I have a friend that bought a well-broke, gorgeous App. That was 12, lightly scarred and had light arthritis for $25; it was a lesson horse, it was a light-riding horse, but it was a GOOD horse over all. The market is **** here. He sold it again to a friend, and with good diet and medicine, her new owner gallops from his house into town a few times a week and then back.

    You can luck out.
         
        05-31-2010, 06:35 AM
      #15
    Foal
    This all seems very similar to the uk. Everyone wants a bombproof horse for life 2000 would easily get that over here... but people see the ex racers and pay 500. A few months later they have spent the extra 1500 on vets and farriers and quaks, and realise they are left with a horse they can't ride. /they 'love' the horse to bits and can't part with it.... after all he is really good to feed and cuddle. I've only had my horse for 18 months and I have been very lucky I can ride him and he's great fun... but I have to admit it is only luck that got me there!
         
        06-05-2010, 05:41 PM
      #16
    Foal
    The market is pretty bad here in northeast Ohio. If one is experienced and doesn't mind a green horse, I've seen quite afew nice prospects for under $500. Nothing kid safe or super well trained of course (unless they are really old or have significant health problems).
    I've only sold one horse. First one I bought. Big mistake. I hadn't ridden in years, he was 3 years old and huge... Duh. When I put him up for sale on dreamhorse, I was brutally honest about why I was selling him. I probably made him sound worse than he was even. "I cannot ride this horse, he bolts on me and I'm afraid of him. He needs to go to a confident, experienced, adult rider with training capabilities. He will only go to a good home. If I can't find the right home, he can stay in my pasture.. blah blah..." you get the picture.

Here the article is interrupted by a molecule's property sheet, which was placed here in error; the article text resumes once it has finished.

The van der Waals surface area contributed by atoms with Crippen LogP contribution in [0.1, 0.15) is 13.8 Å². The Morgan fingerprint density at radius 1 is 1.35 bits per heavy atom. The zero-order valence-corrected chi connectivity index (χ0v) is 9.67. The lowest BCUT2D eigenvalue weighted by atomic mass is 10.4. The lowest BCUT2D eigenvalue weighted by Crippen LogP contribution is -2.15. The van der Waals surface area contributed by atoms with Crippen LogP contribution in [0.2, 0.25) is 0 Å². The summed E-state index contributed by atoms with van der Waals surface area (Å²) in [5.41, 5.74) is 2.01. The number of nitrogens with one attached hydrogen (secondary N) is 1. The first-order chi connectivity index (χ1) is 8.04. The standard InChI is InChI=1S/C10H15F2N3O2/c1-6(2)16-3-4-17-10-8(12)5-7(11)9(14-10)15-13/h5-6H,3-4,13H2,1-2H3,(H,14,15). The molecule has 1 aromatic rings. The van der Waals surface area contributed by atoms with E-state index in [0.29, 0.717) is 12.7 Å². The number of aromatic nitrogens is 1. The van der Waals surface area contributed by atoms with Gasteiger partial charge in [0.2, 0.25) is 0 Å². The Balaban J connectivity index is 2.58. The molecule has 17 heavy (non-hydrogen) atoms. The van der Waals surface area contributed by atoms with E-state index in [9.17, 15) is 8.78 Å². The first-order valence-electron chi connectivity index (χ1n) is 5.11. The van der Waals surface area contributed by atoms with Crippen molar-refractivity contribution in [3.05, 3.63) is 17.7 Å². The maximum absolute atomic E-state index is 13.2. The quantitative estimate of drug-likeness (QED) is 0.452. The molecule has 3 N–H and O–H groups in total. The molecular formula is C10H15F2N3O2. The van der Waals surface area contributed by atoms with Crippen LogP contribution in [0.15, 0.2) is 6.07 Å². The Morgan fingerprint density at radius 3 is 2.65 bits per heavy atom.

People got MAD at me because I turned them down when they said "He's really pretty. I think he'll be a great lesson horse for my 8 year old!" or "Looks like just what I'm looking for. A nice, safe, sane trail buddy..." Um, if he were a lesson horse for little kids, or safe trail buddy, he wouldn't have been for sale!
    In the end he went to a man who trained him for jumping, and they were a great pair. But selling that horse was a brutal process for me. I hope to never have to sell another one.
         
        06-09-2010, 01:23 AM
      #17
    Started
    If someone offered me $150 for one of my horses they'd get a boot in their butt because I would be darn offended by it. Psshh. $150. I spend (well, Daddy does..lol) more than that just caring for ONE horse in one month, let alone nine.
         
        06-09-2010, 01:28 AM
      #18
    Green Broke
    ^ gotta love daddy eh? Haha!
    I would just tell them horses are more expensive then that, being nice and making friends is a whole lot easier then having people think your rude and talking smack about you all over town.
    Posted via Mobile Device
         
        06-09-2010, 03:05 AM
      #19
    Yearling
    Quote:
    Originally Posted by Tennessee    
    If someone offered me $150 for one of my horses they'd get a boot in their butt because I would be darn offended by it. Psshh. $150. I spend (well, Daddy does..lol) more than that just caring for ONE horse in one month, let alone nine.
    You know if someone offered that for one of my horses, I'd be thinking that. You never know who is going to spread a bad word around about you, so I'm always polite and graceful. I guess that's what working in hospitality teaches you. No matter how much you wanna drop kick someone, you just smile and walk away. Don't hold grudges.
         
        06-09-2010, 05:44 AM
      #20
    Weanling
    My friend wants to buy a green horse for that price and train him/her herself i'm like goodluck with that I never say it out loud though